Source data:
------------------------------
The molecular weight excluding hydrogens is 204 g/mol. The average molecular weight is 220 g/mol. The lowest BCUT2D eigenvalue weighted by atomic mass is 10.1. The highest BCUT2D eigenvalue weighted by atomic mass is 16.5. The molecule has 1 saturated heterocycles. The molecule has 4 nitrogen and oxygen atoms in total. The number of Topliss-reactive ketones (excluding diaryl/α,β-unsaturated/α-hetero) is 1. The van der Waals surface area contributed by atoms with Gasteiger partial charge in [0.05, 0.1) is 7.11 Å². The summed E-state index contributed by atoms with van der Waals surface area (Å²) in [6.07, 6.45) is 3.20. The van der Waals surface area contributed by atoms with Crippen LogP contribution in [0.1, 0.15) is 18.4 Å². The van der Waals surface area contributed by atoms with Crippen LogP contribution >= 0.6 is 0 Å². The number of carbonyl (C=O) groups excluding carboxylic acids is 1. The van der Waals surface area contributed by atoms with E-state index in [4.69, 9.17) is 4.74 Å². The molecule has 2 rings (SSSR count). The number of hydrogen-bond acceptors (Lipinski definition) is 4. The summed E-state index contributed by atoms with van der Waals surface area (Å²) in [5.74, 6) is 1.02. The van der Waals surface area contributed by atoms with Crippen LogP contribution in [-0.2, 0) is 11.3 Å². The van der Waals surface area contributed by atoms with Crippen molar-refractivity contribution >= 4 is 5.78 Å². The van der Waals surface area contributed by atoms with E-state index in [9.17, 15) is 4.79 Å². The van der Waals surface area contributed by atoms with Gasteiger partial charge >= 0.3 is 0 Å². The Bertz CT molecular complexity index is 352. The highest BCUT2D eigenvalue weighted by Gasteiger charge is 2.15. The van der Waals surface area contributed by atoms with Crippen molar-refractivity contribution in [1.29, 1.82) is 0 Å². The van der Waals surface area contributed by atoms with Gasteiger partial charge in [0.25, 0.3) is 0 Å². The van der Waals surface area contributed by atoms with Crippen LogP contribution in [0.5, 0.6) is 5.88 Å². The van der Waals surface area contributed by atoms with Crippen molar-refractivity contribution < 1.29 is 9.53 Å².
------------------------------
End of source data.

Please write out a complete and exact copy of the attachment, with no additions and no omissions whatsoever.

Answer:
The molecular weight excluding hydrogens is 204 g/mol. The average molecular weight is 220 g/mol. The lowest BCUT2D eigenvalue weighted by atomic mass is 10.1. The highest BCUT2D eigenvalue weighted by atomic mass is 16.5. The molecule has 1 saturated heterocycles. The molecule has 4 nitrogen and oxygen atoms in total. The number of Topliss-reactive ketones (excluding diaryl/α,β-unsaturated/α-hetero) is 1. The van der Waals surface area contributed by atoms with Gasteiger partial charge in [0.05, 0.1) is 7.11 Å². The summed E-state index contributed by atoms with van der Waals surface area (Å²) in [6.07, 6.45) is 3.20. The van der Waals surface area contributed by atoms with Crippen LogP contribution in [0.1, 0.15) is 18.4 Å². The van der Waals surface area contributed by atoms with Crippen LogP contribution >= 0.6 is 0 Å². The number of carbonyl (C=O) groups excluding carboxylic acids is 1. The van der Waals surface area contributed by atoms with E-state index in [4.69, 9.17) is 4.74 Å². The molecule has 2 rings (SSSR count). The number of hydrogen-bond acceptors (Lipinski definition) is 4. The summed E-state index contributed by atoms with van der Waals surface area (Å²) in [5.74, 6) is 1.02. The van der Waals surface area contributed by atoms with Crippen LogP contribution in [-0.2, 0) is 11.3 Å². The van der Waals surface area contributed by atoms with Crippen molar-refractivity contribution >= 4 is 5.78 Å². The van der Waals surface area contributed by atoms with E-state index in [9.17, 15) is 4.79 Å². The van der Waals surface area contributed by atoms with Gasteiger partial charge >= 0.3 is 0 Å². The Bertz CT molecular complexity index is 352. The highest BCUT2D eigenvalue weighted by Gasteiger charge is 2.15. The van der Waals surface area contributed by atoms with Crippen molar-refractivity contribution in [1.29, 1.82) is 0 Å². The van der Waals surface area contributed by atoms with Gasteiger partial charge in [0.25, 0.3) is 0 Å². The van der Waals surface area contributed by atoms with Crippen LogP contribution in [0.5, 0.6) is 5.88 Å². The van der Waals surface area contributed by atoms with Crippen molar-refractivity contribution < 1.29 is 9.53 Å².